Tuesday, August 25, 2015

630 - Diastereomer-dependent substrate reduction properties of a dinitrogenase containing 1-fluorohomocitrate in the iron-molybdenum cofactor

The normal nitrogenase central cofactor contains homocitrate near the central metal atom; it is required for formation of the cofactor. This study looks at compounds similar to homocitrate (diastereomers of fluorohomocitrate) incorporated into the cofactor, and how they affect the enzyme's activity.

What They Saw
They purified enzyme from Klebsiella pneumoniae and Azotobacter vinelandii I think; it's hard to tell because this paper (and others they cite) are really badly written with regard to methods. (They seriously put in a footnote saying "The experimental details of the synthesis of 1-fluorohomocitrate may be obtained from [author initials]." How is that acceptable, especially in a PNAS paper?). Somehow they got FeMo-cofactor with different analogs of homocitrate, and tested their activity with different substrates.

With threo-fluorohomocitrate, there was hardly any nitrogen fixation, similar to with citrate, but with erythro-fluorohomocitrate, there was about 3.5x less than with plain homocitrate, so it was somewhat active. Both were about half as good at acetylene reduction (measured by ethylene), and just as good at cyanide reduction (measured by methane).

In terms of hydrogen production, if there was a difference between plain homocitrate and the fluoros, it wasn't very big; they produced almost as much as the normal one. The same was true of other analogs (homoisocitrate, isocitrate, etc), though some were impaired (such as citrate, producing only about half as much).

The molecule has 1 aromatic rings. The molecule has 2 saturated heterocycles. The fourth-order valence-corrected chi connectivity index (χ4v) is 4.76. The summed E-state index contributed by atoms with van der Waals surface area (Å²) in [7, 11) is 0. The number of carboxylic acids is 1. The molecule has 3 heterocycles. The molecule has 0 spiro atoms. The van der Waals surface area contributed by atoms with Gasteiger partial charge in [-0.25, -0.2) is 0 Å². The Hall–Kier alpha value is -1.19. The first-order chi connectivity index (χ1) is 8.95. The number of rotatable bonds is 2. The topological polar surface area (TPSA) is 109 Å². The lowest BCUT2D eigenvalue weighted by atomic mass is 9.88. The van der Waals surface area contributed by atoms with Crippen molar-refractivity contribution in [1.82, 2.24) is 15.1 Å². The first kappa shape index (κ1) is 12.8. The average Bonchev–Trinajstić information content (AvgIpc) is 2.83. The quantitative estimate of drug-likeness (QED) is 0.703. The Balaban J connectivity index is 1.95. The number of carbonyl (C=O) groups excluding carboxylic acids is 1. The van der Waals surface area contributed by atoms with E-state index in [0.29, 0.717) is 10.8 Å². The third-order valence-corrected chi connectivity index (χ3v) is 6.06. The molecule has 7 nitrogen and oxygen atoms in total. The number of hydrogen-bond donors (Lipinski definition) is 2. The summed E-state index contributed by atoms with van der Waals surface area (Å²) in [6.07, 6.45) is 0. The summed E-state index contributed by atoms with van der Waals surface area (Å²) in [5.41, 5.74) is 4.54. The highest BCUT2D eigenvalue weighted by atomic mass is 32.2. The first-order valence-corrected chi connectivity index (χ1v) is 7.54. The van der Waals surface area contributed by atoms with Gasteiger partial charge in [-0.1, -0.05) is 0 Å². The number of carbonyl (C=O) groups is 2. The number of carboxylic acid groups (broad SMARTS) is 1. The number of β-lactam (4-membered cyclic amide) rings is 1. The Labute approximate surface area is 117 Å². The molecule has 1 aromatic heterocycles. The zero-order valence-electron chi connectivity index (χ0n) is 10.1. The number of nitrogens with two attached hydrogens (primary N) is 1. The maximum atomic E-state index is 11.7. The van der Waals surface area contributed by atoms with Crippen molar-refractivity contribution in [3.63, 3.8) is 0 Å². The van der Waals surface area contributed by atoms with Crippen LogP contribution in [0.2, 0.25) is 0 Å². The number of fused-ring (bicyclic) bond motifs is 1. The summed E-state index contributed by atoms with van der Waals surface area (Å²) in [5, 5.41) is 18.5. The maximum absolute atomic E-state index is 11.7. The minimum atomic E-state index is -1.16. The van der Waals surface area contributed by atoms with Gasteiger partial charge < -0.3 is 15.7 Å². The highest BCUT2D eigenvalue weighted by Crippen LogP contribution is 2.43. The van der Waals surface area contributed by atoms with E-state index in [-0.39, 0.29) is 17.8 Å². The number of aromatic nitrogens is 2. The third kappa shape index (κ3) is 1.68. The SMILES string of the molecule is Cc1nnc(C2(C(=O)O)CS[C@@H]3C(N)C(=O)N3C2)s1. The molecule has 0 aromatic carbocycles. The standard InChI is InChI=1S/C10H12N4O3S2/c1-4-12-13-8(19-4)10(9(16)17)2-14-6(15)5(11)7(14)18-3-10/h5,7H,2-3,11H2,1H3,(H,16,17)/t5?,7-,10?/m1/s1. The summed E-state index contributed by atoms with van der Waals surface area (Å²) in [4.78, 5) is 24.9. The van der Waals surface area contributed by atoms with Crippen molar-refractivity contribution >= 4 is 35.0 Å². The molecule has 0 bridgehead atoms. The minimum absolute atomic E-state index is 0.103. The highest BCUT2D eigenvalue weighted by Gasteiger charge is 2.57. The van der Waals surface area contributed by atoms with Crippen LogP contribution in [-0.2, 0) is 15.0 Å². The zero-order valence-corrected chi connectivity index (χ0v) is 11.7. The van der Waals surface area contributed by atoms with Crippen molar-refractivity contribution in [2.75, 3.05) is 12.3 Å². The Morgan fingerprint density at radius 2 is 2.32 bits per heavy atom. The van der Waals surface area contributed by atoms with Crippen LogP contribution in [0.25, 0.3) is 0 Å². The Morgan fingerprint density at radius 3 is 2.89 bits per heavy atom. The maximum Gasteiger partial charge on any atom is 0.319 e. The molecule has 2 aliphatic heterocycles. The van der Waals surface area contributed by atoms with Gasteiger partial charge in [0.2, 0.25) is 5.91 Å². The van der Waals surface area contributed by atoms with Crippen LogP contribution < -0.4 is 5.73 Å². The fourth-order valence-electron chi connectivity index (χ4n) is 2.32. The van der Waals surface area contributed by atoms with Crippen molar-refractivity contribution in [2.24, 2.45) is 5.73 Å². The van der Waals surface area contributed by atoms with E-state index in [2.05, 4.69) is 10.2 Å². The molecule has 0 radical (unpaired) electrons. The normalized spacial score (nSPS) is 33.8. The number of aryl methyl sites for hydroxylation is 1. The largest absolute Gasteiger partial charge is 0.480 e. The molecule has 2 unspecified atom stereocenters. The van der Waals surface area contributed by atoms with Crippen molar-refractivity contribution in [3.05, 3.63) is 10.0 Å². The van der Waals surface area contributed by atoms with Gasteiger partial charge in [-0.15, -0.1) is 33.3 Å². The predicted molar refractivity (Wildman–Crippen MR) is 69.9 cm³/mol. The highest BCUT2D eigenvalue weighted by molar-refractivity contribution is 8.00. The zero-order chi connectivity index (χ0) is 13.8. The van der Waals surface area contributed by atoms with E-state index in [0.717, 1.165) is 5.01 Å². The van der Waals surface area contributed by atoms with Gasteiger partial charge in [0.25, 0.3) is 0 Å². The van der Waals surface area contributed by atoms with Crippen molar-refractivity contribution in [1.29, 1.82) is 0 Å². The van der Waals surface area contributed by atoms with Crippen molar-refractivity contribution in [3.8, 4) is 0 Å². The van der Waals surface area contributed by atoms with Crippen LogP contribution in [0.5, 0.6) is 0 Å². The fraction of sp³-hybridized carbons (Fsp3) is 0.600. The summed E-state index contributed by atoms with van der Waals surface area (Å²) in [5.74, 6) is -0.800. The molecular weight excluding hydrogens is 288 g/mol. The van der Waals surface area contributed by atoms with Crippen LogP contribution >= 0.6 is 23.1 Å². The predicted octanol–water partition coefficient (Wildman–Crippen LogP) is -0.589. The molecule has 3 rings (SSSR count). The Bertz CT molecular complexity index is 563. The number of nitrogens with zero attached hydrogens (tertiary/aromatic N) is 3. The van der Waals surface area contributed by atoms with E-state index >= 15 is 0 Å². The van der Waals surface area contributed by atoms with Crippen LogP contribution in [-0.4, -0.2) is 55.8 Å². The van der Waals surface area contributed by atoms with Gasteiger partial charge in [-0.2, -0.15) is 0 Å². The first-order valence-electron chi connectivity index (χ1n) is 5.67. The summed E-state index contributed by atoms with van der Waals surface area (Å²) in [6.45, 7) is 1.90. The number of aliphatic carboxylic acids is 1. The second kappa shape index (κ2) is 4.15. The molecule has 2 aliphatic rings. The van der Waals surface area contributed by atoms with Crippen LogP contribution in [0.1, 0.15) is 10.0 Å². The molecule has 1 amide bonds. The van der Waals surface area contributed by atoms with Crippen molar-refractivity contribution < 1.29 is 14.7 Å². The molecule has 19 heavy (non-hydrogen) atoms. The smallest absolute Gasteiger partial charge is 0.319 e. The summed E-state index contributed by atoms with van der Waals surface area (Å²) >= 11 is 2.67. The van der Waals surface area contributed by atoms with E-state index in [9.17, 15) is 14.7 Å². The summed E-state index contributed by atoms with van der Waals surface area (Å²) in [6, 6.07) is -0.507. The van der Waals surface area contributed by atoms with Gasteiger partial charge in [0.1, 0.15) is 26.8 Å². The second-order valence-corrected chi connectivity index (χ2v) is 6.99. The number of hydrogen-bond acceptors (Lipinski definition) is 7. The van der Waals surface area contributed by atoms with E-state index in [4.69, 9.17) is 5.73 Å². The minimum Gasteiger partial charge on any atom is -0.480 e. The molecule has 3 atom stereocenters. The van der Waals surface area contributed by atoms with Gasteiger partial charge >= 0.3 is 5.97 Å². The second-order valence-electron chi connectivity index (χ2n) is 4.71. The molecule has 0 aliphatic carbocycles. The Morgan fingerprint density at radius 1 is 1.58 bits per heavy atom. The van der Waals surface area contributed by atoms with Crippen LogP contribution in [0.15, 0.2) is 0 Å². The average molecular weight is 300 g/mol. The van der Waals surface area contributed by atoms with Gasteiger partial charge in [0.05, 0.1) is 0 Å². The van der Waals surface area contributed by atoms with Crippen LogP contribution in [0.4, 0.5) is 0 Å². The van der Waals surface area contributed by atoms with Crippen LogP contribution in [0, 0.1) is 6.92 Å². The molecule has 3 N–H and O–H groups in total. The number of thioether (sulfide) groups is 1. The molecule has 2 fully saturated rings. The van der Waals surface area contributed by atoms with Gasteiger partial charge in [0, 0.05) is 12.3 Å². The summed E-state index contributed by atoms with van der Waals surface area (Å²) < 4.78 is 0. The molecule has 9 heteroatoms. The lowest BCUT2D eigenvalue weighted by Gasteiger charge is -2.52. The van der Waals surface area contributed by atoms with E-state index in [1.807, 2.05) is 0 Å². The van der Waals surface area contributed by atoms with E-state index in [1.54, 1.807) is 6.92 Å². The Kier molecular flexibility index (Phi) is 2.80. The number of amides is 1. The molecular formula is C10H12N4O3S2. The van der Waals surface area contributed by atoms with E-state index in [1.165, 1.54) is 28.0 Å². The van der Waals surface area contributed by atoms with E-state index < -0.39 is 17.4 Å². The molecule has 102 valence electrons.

The addition of inhibitors, carbon monoxide (CO) or carbonyl sulfide (COS), affected these different enzymes differently. The amount of hydrogen from homocitrate increased (maybe significantly) but decreased some or none for analogs, depending on the analog, up to 63%. The inhibitors reduced acetylene reduction from 35-100% in all cases, and cyanide reduction a little or a lot too.

Cyanide itself affected hydrogen production. (Dang, this paper is so badly written, it's giving me a headache trying to figure it out.) With all tested analogs (and homocitrate), cyanide inhibited hydrogen production 85-95%. Adding CO with cyanide prevented this inhibition with homocitrate and partially with fluorohomocitrate, but not much the other analogs. CO also inhibits cyanide reduction, at least with some analogs (especially the more active ones).

What This Means
This study can tell a lot about the biochemistry of different substrates binding to the enzyme and the enzyme acting on them. I wonder if the results are skewed somewhat because they only measured some of the products, not all possible ones (i.e. might some analog-based cofactors produce ethane from acetylene in addition to ethylene?). In terms of application, even if some of these analogs have desirable properties, it seems like it would be difficult to get them incorporated in vivo.


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